If you’ve been fired, Heather Monahan wants you to know you’re in good company. At age 43, she was let go from her role as CRO of a broadcast company — an event that could have sent her into the depths of despair. Instead, it was the catalyst behind an exciting career trajectory that’s led her to become a twice-published best-selling author, highly sought-after public speaker, and acclaimed podcast host.
“On the day it happened, I got in my car and drove three hours crying my eyes out, not knowing how I’d pay my bills, my mortgage, or take care of my son,” she says. But after a quick Google search, she discovered she wasn’t alone. Some of the most influential business people in the world, including Steve Jobs, Mark Cuban, and Oprah Winfrey, had all been fired once.
Now, after launching her own successful business, the TEDx speaker and author of the newly released Overcome Your Villains is on a one-woman mission to help others break their limiting beliefs and self-defeating behaviors and overcome the obstacles standing between them and the life they want.
Recently, Heather joined us for the first edition of our Personal & Professional Performance webinar series to share more about how to handle negative people and toxic work environments, plus tips to achieve the success you deserve.
During the webinar, she shared her three-step proven framework for overcoming adversity and building confidence, and a useful tip to stop negative self-talk once and for all.
The three steps to overcoming adversity
Here are Heather’s three steps to navigate setbacks and achieve success in your personal and professional life:
- Break your beliefs down to the most simplistic fact
Limiting beliefs can be overwhelming, but often, they’re not rooted in truth. When you feel yourself beginning to spiral in the face of adversity, Heather suggests you distill things to the raw facts. Not only does this make the situation easier to handle, but it also helps you illuminate your next steps.
“The day that I got fired, I was telling myself ‘I lost everything,’” she says. “But here’s the fact that I found: I lost a paycheck. I didn’t lose my network, I didn’t lose my expertise, I didn’t lose my credibility, I didn’t lose my knowledge, my personality, my family, or my health. I didn’t lose anything except a paycheck.”
- Take action immediately
Heather didn’t wait weeks or months to reach out to her network. As soon as she was fired, she took action. “I posted to social media real quick, ‘I’ve been fired, and I need your help,’” she says. And when someone offered to lend a hand, she accepted it immediately because, as she points out, everyone is busy, and you can’t always reliably “circle back” to an offer later.
While some people in her life thought her special media post was in poor taste, she maintains it was one of the best things she could have done at the time. Asking for help paved the way for future speaking gigs, books, and countless professional relationships. It also helped her work through the blow to her self-esteem.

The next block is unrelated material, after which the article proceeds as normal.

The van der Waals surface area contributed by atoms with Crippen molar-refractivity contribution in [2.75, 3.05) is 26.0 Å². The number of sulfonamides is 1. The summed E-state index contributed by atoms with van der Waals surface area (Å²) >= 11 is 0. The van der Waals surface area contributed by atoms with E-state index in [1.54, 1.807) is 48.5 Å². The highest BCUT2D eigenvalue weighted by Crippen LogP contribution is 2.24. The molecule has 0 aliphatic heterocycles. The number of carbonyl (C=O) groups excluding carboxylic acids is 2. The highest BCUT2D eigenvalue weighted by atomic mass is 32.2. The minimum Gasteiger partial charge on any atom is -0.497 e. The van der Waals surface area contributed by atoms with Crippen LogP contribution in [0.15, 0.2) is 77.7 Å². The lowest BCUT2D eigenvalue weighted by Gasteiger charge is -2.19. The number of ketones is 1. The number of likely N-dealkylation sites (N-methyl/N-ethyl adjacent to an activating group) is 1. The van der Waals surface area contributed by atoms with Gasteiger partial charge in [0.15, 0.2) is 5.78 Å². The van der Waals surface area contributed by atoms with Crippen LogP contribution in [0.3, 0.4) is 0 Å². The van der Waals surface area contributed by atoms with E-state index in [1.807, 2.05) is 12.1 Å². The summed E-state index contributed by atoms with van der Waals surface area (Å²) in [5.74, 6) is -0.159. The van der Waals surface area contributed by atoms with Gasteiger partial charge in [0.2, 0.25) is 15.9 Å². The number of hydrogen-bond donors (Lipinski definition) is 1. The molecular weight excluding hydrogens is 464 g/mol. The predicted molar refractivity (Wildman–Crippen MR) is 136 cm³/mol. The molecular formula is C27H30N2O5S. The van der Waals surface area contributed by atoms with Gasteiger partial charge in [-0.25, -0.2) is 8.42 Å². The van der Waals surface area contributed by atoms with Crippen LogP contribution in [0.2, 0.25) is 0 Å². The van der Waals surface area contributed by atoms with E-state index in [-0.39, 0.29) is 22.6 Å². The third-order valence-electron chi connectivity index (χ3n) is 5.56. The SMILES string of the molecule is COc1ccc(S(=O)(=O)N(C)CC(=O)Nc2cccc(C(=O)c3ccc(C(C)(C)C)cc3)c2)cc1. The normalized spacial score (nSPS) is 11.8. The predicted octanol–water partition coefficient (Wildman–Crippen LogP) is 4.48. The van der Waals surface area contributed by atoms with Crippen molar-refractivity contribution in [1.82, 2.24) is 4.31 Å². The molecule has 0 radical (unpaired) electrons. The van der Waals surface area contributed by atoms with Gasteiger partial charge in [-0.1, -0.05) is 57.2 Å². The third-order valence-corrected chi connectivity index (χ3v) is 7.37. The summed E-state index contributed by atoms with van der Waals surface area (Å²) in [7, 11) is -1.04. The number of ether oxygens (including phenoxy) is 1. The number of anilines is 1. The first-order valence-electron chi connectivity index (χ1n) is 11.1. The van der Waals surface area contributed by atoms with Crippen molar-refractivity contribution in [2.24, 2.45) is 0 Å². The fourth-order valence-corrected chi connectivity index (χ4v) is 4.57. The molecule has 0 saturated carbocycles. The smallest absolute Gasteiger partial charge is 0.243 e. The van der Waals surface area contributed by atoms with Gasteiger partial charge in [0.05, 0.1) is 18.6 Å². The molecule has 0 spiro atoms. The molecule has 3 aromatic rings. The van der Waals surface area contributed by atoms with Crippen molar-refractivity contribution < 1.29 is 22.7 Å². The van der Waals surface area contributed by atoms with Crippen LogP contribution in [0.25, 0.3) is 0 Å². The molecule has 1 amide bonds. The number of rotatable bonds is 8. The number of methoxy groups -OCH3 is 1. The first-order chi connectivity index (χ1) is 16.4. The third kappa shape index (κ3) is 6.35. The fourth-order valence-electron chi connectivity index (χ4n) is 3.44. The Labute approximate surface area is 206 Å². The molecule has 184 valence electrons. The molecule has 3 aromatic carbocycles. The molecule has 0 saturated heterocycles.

“When you shine a light on shame, it’s the only way you can ever extinguish it,” she says.
- Curate and intentionally access the right knowledge
“If we stay in the same circle, the same bubble of people, or the same industry, we’re only going to access the same information that we already know,” Heather says. “Never take advice from someone who hasn’t been where you are going.”
Shortly after her post about being fired went viral, she was contacted by a member of the Elvis Duran and the Morning Show team about coming on air for an interview. Taking this opportunity allowed her to have a conversation with someone she admired and learn from their experience and guidance.
“I jumped on a plane and went to meet with Elvis Duran — someone who is light years ahead of me and super, super successful and super supportive,” she says. When Elvis asked if she was writing a book, it prompted her to hire an editor and self-publish her first book, Confidence Creator.
One useful trick for firing your inner villains
As Heather notes, working in a toxic environment or dealing with negative people is draining. But, once you’ve removed yourself from those spaces or created distance from these people, it’s time to turn inward.
“The biggest villain you’ll face is the one between your own two ears,” she says. And to overcome the villain in your mind and rewrite your narrative, she says you have to be intentional.
While inner villains can be loud, Heather discovered one trick to shut them up.
When she found herself giving in to negative self-talk, she would take out a photo of her son and try to convey that message to him. Suddenly, instead of saying, “You idiot, you dropped the ball again,” as she did to herself, she found herself saying, “I know you feel a little down right now, but I want you to know this is temporary — this is a learning experience, and I’m proud of you for getting back up because you’re a winner.”
Learning how to speak to herself the same way she talks to those she loves helped her conquer her inner villain and instead become her inner hero. Heather recommends keeping a photo of a loved one handy to help you quiet your inner villain and help foster more positive self-talk. This technique has enabled her to shine her own light a little brighter.
“When we dim our light in the hope that it might ignite someone else’s, it actually does the opposite,” she says. “We’re in a dark world right now, and we need to shine our lights as bright as we can.”
For more words of wisdom and uplifting advice, check out our recorded webinar, A Conversation with Entrepreneur Heather Monahan.